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Study Notes: Changing Conditions

Changes due to mobile and stationary phases and flow rates have been covered earlier. In this Study Note changing the composition of the mobile phase during the run (gradient elution) is discussed. Note that gradient elution may have an effect on the time of the resolution with a good gradient allowing separation of peaks of interest in a shorter time.

It is obvious that the longer the run (up to a point) the better the separation and the shorter the run, the poorer the separation. The way to remember this is that with zero time - no separation of components occurs! But long runs have the twin problems of being wasteful of materials and band broadening of the peaks at the end of run.

Three chromatograms , showing that as time increases so does separation of the peaks.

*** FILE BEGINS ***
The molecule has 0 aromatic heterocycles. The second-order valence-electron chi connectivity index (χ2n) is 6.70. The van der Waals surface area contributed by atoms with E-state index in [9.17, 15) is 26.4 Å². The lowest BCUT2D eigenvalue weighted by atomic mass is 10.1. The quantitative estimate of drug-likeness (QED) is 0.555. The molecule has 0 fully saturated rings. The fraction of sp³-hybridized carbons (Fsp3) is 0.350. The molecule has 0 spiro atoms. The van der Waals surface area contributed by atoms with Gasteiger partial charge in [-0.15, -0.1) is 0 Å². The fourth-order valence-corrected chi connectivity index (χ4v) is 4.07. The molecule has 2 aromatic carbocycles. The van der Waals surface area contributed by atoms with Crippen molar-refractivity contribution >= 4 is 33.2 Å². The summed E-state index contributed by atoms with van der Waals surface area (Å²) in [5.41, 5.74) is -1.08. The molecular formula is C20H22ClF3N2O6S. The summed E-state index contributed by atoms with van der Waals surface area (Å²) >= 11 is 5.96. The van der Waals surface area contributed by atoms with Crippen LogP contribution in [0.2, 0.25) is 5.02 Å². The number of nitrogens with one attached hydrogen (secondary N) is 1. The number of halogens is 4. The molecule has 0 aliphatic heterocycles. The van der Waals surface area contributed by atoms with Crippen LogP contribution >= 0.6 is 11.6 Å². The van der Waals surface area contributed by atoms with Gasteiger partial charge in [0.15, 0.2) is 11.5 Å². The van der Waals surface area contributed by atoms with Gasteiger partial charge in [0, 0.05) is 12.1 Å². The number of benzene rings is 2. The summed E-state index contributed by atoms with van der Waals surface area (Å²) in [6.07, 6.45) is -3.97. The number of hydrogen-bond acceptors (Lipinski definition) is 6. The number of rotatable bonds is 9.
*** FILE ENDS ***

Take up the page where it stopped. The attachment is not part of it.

When the composition of the mobile phase is unchanged for the entire run the conditions are called isocratic but this can lead to problems with long run times and poor resolution when a sample contains a large number of peaks. Gradient elution, on the other hand, can optimise resolution with shorter run times.

Comparative chromatograms, showing 2 parts side by side. Under isocratic conditions (no gradient) the resolution is poor compared with the gradient elution.

Note that with gradient elution the peaks are more evenly spaced across the chromatogram and that the run is completed more quickly. Notice also that the closely resolving peaks 1, 2 and 3 are now well separated. This is the power of gradient elution.

For any given separation it may take time to develop the best gradient and best time for optimal elution. This is based on experience and the work of others. A number of HPLC manufacturers have lists of operating conditions for different separations. They call these applications.

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